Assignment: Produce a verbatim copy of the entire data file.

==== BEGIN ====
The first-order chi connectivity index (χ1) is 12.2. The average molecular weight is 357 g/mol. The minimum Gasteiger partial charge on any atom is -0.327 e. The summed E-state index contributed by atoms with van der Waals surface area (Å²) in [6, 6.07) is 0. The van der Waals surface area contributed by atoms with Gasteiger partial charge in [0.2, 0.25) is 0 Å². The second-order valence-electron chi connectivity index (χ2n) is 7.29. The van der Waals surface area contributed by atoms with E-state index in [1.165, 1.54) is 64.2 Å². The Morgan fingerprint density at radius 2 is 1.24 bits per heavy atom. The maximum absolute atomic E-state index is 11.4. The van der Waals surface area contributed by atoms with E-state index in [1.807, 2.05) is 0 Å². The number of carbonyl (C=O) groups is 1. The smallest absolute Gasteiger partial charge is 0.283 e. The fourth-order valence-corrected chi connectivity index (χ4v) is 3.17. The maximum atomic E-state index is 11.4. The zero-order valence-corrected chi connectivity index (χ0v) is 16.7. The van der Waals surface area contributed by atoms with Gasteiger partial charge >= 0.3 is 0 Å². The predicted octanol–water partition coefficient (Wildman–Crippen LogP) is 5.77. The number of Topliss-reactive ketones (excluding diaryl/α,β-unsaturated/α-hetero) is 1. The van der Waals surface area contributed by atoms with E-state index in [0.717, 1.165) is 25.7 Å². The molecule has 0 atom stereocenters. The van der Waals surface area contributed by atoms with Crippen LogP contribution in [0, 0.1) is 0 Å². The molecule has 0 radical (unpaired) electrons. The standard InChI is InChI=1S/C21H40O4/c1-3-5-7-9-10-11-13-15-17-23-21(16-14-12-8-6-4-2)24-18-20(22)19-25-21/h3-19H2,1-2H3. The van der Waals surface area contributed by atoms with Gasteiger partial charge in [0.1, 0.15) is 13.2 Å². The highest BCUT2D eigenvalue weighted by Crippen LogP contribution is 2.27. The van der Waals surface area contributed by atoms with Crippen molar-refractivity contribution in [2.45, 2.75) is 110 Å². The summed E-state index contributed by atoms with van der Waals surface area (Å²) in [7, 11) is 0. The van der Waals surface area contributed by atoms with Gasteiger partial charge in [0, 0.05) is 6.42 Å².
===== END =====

The first-order chi connectivity index (χ1) is 12.2. The average molecular weight is 357 g/mol. The minimum Gasteiger partial charge on any atom is -0.327 e. The summed E-state index contributed by atoms with van der Waals surface area (Å²) in [6, 6.07) is 0. The van der Waals surface area contributed by atoms with Gasteiger partial charge in [0.2, 0.25) is 0 Å². The second-order valence-electron chi connectivity index (χ2n) is 7.29. The van der Waals surface area contributed by atoms with E-state index in [1.165, 1.54) is 64.2 Å². The Morgan fingerprint density at radius 2 is 1.24 bits per heavy atom. The maximum absolute atomic E-state index is 11.4. The van der Waals surface area contributed by atoms with E-state index in [1.807, 2.05) is 0 Å². The number of carbonyl (C=O) groups is 1. The smallest absolute Gasteiger partial charge is 0.283 e. The fourth-order valence-corrected chi connectivity index (χ4v) is 3.17. The maximum atomic E-state index is 11.4. The zero-order valence-corrected chi connectivity index (χ0v) is 16.7. The van der Waals surface area contributed by atoms with Gasteiger partial charge >= 0.3 is 0 Å². The predicted octanol–water partition coefficient (Wildman–Crippen LogP) is 5.77. The number of Topliss-reactive ketones (excluding diaryl/α,β-unsaturated/α-hetero) is 1. The van der Waals surface area contributed by atoms with E-state index in [0.717, 1.165) is 25.7 Å². The molecule has 0 atom stereocenters. The van der Waals surface area contributed by atoms with Crippen LogP contribution in [0, 0.1) is 0 Å². The molecule has 0 radical (unpaired) electrons. The standard InChI is InChI=1S/C21H40O4/c1-3-5-7-9-10-11-13-15-17-23-21(16-14-12-8-6-4-2)24-18-20(22)19-25-21/h3-19H2,1-2H3. The van der Waals surface area contributed by atoms with Gasteiger partial charge in [0.1, 0.15) is 13.2 Å². The highest BCUT2D eigenvalue weighted by Crippen LogP contribution is 2.27. The van der Waals surface area contributed by atoms with Crippen molar-refractivity contribution in [2.45, 2.75) is 110 Å². The summed E-state index contributed by atoms with van der Waals surface area (Å²) in [7, 11) is 0. The van der Waals surface area contributed by atoms with Gasteiger partial charge in [0, 0.05) is 6.42 Å².